In other embodiments, a taut sheath optical fiber termination apparatus includes a longitudinally extending taut sheath splice closure having a cross-sectional area selected to accommodate a taut sheath splice to selected ones of a plurality of optical fibers extending therethrough. A first and second opening on longitudinally displayed ends of the splice closure are configured to receive an optical fiber cable extending through the splice closure, the optical fiber cable including the plurality of optical fibers. A plurality of connector receiving portions extend from the splice closure, each of the connector receiving portions being configured to receive an optical connector therein. An optical connector is positioned in each of the connector receiving portions. A sealing member may be positioned between the optical connector and the connector receiving portion to seal a gap therebetween and a cover may be positioned over the optical connector and the connector receiving portion that retains the optical connector in the connector receiving portion and compresses the sealing member between the connector receiving portion and the optical connector without rotating the optical connector relative to the connector receiving portion. The connector receiving portions may each have an optical fiber connector receiving chamber and an opening to the connector receiving chamber at an end thereof displaced from the splice closure, the opening being configured to receive the optical connector therein, and the optical connectors may be positioned in openings.
In further embodiments, methods of inserting an optical connector in a connector receiving portion of a housing include attaching an optical fiber in the connector receiving portion to a backside optical connection member of the optical connector. The optical connector with the optical fiber attached thereto is inserted in an optical fiber connector receiving chamber of the connector receiving portion through an opening thereto in an end of the connector receiving portion displaced from the housing. A sealing member is positioned between the optical connector and the connector receiving portion to seal a gap therebetween. A cover is placed over the optical connector and the connector receiving portion to retain the optical connector in the opening and to compress the sealing member without rotating the optical connector relative to the connector receiving portion.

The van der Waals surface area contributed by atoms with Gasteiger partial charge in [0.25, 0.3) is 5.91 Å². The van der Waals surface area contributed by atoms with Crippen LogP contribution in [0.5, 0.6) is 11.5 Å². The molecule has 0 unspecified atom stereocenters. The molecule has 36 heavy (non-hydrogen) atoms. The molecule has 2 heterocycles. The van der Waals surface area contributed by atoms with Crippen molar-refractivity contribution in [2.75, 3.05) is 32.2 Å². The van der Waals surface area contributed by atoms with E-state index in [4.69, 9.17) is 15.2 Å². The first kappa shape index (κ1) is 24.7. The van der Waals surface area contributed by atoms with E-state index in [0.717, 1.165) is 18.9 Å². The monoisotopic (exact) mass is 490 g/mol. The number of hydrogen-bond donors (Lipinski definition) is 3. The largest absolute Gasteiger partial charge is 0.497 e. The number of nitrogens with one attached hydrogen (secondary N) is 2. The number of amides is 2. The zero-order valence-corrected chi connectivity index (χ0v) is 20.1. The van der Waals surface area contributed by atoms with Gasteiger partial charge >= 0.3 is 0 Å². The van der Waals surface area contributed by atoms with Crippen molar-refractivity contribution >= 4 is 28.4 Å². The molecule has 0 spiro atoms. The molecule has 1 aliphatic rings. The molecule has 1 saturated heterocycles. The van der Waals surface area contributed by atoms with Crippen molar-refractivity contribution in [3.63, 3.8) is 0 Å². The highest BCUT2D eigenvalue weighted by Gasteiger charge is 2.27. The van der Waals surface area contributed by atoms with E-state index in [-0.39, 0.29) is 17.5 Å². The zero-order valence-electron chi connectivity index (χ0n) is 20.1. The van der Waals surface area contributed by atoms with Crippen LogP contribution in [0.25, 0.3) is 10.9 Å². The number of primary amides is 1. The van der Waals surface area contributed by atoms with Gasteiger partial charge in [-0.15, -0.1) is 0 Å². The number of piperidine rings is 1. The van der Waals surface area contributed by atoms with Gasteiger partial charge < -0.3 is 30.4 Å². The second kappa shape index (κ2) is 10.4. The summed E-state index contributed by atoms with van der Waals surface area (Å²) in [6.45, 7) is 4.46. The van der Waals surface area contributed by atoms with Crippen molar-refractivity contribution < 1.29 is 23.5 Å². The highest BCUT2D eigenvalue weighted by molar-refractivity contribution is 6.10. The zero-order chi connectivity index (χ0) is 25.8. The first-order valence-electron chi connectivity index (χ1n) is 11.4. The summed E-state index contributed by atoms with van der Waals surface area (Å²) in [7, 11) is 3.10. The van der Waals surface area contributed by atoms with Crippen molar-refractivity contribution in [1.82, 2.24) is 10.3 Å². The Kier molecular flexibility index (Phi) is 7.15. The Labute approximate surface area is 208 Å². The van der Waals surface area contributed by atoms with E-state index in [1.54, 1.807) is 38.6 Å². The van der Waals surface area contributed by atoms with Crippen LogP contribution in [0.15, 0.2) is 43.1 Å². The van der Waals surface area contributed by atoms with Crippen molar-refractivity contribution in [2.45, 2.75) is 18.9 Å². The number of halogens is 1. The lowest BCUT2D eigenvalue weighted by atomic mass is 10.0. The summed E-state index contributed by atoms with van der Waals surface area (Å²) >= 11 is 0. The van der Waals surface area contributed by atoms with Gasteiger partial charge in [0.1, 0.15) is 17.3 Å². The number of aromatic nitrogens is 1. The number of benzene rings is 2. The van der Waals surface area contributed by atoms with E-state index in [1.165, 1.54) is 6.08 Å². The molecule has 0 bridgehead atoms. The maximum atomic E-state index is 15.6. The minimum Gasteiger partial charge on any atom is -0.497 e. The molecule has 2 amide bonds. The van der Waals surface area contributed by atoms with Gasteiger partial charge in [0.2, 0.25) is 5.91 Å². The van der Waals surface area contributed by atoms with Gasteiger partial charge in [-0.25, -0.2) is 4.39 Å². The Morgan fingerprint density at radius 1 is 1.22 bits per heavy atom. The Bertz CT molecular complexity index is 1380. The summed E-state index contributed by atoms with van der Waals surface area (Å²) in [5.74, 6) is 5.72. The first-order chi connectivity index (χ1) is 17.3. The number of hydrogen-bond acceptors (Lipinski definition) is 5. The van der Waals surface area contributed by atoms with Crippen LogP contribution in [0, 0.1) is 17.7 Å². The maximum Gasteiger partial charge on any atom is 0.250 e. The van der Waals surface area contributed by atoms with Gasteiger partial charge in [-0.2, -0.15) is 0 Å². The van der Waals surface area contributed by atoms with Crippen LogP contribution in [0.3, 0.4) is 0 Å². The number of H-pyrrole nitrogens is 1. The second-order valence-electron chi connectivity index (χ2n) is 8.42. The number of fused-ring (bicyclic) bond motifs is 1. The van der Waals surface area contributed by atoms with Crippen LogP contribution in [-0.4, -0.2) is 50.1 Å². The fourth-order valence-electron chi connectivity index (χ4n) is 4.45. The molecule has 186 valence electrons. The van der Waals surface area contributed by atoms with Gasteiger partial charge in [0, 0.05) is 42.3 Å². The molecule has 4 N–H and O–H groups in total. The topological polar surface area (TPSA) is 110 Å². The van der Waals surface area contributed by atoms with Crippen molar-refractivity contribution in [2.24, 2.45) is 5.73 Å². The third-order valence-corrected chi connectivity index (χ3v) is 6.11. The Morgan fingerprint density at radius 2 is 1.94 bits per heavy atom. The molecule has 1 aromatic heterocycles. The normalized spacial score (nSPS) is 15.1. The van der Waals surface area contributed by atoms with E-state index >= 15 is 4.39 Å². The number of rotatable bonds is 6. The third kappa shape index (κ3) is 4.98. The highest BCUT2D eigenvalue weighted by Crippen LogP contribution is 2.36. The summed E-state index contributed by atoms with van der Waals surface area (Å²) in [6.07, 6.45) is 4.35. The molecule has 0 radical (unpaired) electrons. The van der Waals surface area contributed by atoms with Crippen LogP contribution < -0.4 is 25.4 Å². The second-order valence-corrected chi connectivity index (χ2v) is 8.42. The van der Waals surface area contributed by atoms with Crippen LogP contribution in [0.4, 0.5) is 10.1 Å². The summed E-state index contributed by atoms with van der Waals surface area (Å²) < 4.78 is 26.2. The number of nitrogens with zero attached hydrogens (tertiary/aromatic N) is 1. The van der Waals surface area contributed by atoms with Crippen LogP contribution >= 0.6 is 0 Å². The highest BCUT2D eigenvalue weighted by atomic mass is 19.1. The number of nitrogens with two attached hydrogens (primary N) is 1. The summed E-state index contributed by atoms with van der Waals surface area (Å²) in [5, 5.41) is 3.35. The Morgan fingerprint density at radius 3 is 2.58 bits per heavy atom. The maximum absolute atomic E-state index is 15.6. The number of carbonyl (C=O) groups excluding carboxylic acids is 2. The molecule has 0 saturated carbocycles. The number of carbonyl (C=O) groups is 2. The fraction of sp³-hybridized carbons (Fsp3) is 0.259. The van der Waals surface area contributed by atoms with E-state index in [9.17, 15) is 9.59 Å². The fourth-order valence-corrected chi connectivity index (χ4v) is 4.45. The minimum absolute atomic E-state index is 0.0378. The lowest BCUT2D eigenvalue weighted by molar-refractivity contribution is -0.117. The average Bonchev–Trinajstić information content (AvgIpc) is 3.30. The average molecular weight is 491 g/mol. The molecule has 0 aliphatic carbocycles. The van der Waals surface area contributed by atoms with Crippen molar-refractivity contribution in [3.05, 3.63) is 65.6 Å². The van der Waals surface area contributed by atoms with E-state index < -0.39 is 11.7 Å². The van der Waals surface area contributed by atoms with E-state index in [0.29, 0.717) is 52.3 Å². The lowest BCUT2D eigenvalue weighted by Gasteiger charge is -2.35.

The present invention now will be described more fully hereinafter with reference to the accompanying drawings, in which illustrative embodiments of the invention are shown. In the drawings, the relative sizes of regions or features may be exaggerated for clarity. This invention may, however, be embodied in many different forms and should not be construed as limited to the embodiments set forth herein; rather, these embodiments are provided so that this disclosure will be thorough and complete, and will fully convey the scope of the invention to those skilled in the art.
It will be understood that, although the terms first, second, etc. may be used herein to describe various elements, components, regions, layers and/or sections, these elements, components, regions, layers and/or sections should not be limited by these terms. These terms are only used to distinguish one element, component, region, layer or section from another region, layer or section. Thus, a first element, component, region, layer or section discussed below could be termed a second element, component, region, layer or section without departing from the teachings of the present invention.